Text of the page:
When Work Moves: Job Suburbanization and Black Employment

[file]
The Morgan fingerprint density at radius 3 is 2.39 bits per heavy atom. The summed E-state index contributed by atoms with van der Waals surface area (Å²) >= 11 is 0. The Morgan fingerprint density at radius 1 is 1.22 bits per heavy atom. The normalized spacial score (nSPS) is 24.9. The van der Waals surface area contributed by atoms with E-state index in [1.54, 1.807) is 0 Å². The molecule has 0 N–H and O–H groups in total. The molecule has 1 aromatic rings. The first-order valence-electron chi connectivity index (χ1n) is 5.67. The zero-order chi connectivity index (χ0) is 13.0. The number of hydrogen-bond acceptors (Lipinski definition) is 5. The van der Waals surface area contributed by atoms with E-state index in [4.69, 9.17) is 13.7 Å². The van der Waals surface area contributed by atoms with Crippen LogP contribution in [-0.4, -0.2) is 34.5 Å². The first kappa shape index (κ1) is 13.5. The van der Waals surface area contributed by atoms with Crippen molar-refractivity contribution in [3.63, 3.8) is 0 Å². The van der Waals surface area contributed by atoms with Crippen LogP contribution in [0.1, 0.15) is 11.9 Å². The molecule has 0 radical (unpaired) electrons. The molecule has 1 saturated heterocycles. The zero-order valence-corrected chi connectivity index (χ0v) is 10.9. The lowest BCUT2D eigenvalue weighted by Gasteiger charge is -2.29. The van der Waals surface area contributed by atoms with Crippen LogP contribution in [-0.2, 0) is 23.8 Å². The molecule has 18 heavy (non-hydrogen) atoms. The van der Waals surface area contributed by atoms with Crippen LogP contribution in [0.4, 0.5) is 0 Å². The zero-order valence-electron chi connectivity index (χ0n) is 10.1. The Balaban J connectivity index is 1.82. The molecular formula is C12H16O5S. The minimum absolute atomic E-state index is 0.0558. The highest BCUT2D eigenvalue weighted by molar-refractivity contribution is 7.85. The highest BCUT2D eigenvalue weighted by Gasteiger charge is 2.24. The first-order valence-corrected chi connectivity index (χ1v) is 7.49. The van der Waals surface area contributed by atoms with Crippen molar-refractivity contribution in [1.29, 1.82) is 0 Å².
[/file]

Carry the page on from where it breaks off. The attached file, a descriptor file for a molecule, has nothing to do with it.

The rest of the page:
This paper presents evidence that job suburbanization caused significant declines in black employment from 1970 to 2000. I document that, conditional on detailed job characteristics, blacks are less likely than whites to work in suburban establishments, and this spatial segregation is stable over time despite widespread decentralization of population and jobs. This stable segregation suggests job suburbanization may have increased black-white labor market inequality. Exploiting variation across metropolitan areas, I find that job suburbanization is associated with substantial declines in black employment rates relative to white employment rates. Evidence from nationally planned highway infrastructure corroborates a causal interpretation.